Benjamin Britten: place, poetry, music

Course Dates: 23/09/21 - 02/12/21
Time: 14:00 - 16:10
Location: KS - Keeley Street
Tutors: 
A chance to learn more about the life and music of the most important British composer of the twentieth century, Benjamin Britten. Come and find out about his best-loved works, his network of brilliant creative friends, and the establishment and legacy of the Aldeburgh Festival. This course has a scheduled break week: 28 October 2021.
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Full fee £209.00 Senior fee £167.00 Concession £127.00

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Course Code: MD703A

Full Thu, day, 23 Sep - 02 Dec '21

Duration: 10 sessions (over 11 weeks)

Please note: We offer a wide variety of financial support to make courses affordable. Just visit our online Help Center for more information on a range of topics including fees, online learning and FAQs.

What is the course about?

Over the course of his career, Benjamin Britten not only wrote a string of hugely successful operas; he also composed concert music, community works, film scores and even a piece for television. A brilliant pianist and conductor, and the founder of the Aldeburgh Festival, he and his partner Peter Pears were to have a profound effect on the shaping of British musical life from the 1930s onwards. This course provides an opportunity to study some of his best-loved works in more depth, visit some less frequently explored corners of the repertoire, and place this remarkable man in historical and cultural context.

What will we cover?

- Britten’s roles at the GPO Film Unit and within the English Opera Group
- Key operas, including Peter Grimes and Gloriana
- Song cycles (e.g. On This Island), chamber music and orchestral works such as The Young Person’s Guide to the Orchestra
- Britten’s interest in early British music
- Reception of Britten’s music at home and abroad
- The foundation of the Aldeburgh Festival.

What will I achieve?
By the end of this course you should be able to...

- List some of Britten’s most important works
- Identify some of the styles and influences in Britten’s music
- Name Britten’s most important collaborators
- Summarise the significance of the Aldeburgh Festival and Britten’s relationship with Aldeburgh on his own career, and British musical life more generally.

What level is the course and do I need any particular skills?

The course in intended to be accessible for anyone with an interest in Western classical music. We will look at various scores and historical documents during this course but you do not need to read music notation to participate in these activities. All texts will be in English or accompanied by an English translation. Musical scores are all available free online via IMSLP.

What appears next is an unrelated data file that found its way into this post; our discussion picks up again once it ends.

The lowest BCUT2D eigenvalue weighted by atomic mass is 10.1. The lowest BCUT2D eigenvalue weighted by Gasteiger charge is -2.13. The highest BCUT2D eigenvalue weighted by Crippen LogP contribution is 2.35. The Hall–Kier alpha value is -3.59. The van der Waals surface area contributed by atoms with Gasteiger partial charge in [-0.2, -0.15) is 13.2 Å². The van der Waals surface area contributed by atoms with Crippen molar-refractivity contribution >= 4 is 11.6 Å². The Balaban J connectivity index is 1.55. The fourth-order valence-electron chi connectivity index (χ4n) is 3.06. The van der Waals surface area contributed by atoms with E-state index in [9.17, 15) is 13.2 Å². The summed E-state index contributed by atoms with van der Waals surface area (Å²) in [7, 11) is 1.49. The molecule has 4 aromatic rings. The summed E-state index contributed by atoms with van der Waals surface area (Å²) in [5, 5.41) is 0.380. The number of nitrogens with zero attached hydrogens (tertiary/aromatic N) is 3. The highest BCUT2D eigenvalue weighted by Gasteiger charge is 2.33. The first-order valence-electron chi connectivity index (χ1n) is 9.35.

How will I be taught, and will there be any work outside the class?

Each class will involve a combination of spoken presentations from the tutor, recorded and live musical examples, and class discussion and activities. These will include tasks for pairs and small groups, whole-class discussions and individual activities. There will be some small tasks to complete between classes (usually brief reading and/or listening tasks), and all materials for these – such as video links and texts – will be made available online.

Are there any other costs? Is there anything I need to bring?

All classes, learning materials and online resources are included in the price. Those who wish to continue their learning outside the classes will be offered suggestions for further reading and listening, but this is not compulsory in order to complete the course.

You will need to bring paper and writing implements to take notes and participate fully in group activities. All presentation material and class handouts will also be made accessible in digital format.

When I've finished, what course can I do next?

To find out more about music history classes Music history courses in London and online which lists our full programme of classes ordered by term, and by day of the week. You may then click on each title to read the full course outline.

Katy Hamilton Tutor Website

Dr Katy Hamilton is a freelance researcher, writer and presenter on music. She is fast becoming one of the UK’s most sought-after speakers on music, providing talks for a host of organisations including the Wigmore Hall, Southbank Centre, BBC Proms, Ryedale Festival and Oxford Lieder Festival. In addition, she regularly writes programme notes for the Salzburg Festival, North Norfolk Festival and the Philharmonia Orchestra, and is a frequent contributor to BBC Radio 3’s Record Review. Katy worked as Graham Johnson’s research assistant for his monumental Franz Schubert: The Songs and their Poets (Yale University Press, 2014) and is co-editor of Brahms in the Home and the Concert Hall (Cambridge University Press, 2014) and Brahms in Context (Cambridge University Press, 2019). In addition to her research and presentation work, Katy has taught at the Royal College of Music, City Lit, the University of Nottingham and Middlesex University, working with students in performance workshops and music history classes. She has been teaching Music History courses at City Lit since 2015. She is also Public Events Programmer at the Foundling Museum in central London.

Please note: We reserve the right to change our tutors from those advertised. This happens rarely, but if it does, we are unable to refund fees due to this. Our tutors may have different teaching styles; however we guarantee a consistent quality of teaching in all our courses.